I wasn’t sure that I needed another series of books well into double figures in my life, but as soon as I heard about her I knew that I had to meet the Honourable Phryne Fisher.
As the story opened she was a socialite, in London, in the Roaring Twenties. And, lovely though that may sound on a damp, grey evening in the twenty-first century, she was just a little bit bored.
A misjudged practical joke at a society party was the catalyst that changed her life. Phryne saw what had happened, and stepped in to save the day with a wonderful combination a charm, diplomacy and quick thinking. I couldn’t help but like her.
The next day Phryne was summoned by a Colonel and Mrs Harper. They had concerns about their daughter in Australia. They had doubts about her husband. Would Prynne consider making the long journey to find out what was going on?
Our heroine was intrigued. She had been born in Australia, and her family had been dirt poor until they received a substantial legacy from a distant relation and stepped into a brand new life. That made her a very interesting proposition: a wealthy, independent, modern young woman with a depth of understanding that her contemporaries lacked.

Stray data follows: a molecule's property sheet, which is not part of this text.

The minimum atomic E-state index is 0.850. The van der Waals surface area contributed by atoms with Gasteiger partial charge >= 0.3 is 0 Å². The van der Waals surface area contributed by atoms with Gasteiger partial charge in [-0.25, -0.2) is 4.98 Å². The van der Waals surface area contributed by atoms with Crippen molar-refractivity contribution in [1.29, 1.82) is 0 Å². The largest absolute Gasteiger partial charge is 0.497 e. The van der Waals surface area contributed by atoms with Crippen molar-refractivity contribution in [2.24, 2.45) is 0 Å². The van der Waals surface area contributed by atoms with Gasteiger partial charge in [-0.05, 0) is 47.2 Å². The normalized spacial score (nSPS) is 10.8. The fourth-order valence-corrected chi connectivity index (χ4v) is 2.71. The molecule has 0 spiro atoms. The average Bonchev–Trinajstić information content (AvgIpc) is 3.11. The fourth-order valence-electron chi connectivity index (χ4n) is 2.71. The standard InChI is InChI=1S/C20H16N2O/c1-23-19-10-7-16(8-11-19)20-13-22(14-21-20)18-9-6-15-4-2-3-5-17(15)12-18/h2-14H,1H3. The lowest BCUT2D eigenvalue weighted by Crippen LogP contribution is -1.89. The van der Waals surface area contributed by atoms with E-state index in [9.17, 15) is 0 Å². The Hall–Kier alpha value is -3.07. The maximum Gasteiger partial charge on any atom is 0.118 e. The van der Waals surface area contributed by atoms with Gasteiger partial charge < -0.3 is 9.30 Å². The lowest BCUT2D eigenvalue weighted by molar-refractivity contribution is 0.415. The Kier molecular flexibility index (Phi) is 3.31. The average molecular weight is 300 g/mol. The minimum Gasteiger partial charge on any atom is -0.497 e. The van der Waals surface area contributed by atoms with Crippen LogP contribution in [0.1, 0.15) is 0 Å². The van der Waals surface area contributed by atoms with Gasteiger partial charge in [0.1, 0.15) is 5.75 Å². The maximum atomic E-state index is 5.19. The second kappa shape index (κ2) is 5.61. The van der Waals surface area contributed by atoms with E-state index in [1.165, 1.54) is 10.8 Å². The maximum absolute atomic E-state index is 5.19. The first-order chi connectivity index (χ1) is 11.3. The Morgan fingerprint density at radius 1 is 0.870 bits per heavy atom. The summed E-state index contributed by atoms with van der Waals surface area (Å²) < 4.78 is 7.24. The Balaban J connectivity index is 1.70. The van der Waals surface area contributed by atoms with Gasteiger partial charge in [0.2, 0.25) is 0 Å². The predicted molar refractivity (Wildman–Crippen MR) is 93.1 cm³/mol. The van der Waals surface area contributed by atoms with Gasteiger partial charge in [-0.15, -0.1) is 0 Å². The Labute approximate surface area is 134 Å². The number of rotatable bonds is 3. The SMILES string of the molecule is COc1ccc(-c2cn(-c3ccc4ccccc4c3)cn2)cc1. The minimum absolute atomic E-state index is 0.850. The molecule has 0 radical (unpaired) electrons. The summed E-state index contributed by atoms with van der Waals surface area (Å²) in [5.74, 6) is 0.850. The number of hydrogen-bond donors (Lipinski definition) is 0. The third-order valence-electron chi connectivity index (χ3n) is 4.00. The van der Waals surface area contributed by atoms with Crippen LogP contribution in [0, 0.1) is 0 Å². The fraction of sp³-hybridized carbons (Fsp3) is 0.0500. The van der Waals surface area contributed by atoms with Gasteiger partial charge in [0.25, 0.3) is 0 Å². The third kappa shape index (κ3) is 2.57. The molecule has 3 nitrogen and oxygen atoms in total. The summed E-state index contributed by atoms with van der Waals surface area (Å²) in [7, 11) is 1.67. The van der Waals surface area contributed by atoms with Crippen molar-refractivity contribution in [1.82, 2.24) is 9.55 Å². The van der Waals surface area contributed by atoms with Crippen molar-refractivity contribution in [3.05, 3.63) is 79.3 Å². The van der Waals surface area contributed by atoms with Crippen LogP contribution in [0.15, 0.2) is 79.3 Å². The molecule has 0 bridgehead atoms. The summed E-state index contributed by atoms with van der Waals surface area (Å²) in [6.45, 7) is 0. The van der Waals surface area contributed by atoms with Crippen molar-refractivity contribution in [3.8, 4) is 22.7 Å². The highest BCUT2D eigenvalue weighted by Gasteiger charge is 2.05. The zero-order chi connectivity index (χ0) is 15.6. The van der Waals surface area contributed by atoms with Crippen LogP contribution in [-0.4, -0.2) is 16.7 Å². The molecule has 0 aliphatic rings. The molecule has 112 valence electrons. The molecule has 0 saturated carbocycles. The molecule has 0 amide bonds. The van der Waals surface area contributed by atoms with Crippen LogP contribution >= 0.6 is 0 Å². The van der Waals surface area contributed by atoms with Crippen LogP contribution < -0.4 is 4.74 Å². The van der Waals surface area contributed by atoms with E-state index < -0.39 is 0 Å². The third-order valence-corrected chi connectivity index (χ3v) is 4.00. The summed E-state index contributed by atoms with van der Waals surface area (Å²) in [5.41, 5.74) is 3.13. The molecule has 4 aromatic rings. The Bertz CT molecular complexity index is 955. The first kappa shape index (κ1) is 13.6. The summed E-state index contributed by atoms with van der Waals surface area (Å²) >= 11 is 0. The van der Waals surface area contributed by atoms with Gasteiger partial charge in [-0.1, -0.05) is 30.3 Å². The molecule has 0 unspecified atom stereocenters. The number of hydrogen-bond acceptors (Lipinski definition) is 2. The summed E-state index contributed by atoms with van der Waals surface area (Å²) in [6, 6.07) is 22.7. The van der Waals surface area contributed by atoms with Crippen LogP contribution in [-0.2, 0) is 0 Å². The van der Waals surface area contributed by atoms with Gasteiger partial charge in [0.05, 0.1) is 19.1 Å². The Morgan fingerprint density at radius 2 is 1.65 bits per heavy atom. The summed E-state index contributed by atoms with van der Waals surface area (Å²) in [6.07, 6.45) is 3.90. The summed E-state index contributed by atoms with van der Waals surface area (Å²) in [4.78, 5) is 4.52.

No wonder she was bored with London society!
And of course she said yes!
From then on the story was a whirl.
Phrynetravelled with a pioneering lady doctor – like Prynne, a supporter of Doctor Stopes – and that brought a backstreet abortionist to her attention. She had to do something about that!
She found a young woman in a desperate situation and stepped in to help, transforming her into a lady’s maid.
And of course there was the case that sent her to Australia in the first place. Phryne would become entangled with a handsome young ballet dancer, a drugs baron and a communist plot before she found some quite unexpected answers.
The juxtaposition of serious issues – birth control and drug addiction – and frivolity – a wonderful array of frocks and dalliances with young men – is rather strange. Most of the time I liked it, but I did have moments when I was heartily sick of wardrobe details and just wanted something to happen.
Phryne was wonderfully capable in all of her dealings, always a step ahead, and on some days that would have bothered me a great deal but on the day I read this book it bothered me just a little.
Because the story was as colourful as its cover. It had plenty going on, the characters were simply but clearly drawn, the period and the settings were well realised … and the heroine is a star.
In the end I have to say that this was a charming, undemanding period piece, with just enough substance to hold it down.
The Crime Fiction Alphabet is hosted by Kerrie at Mysteries in Paradise.
“Each week, beginning Monday 21 May 2012, you have to write a blog post about crime fiction related to the letter of the week …”
So next week, H is for … ?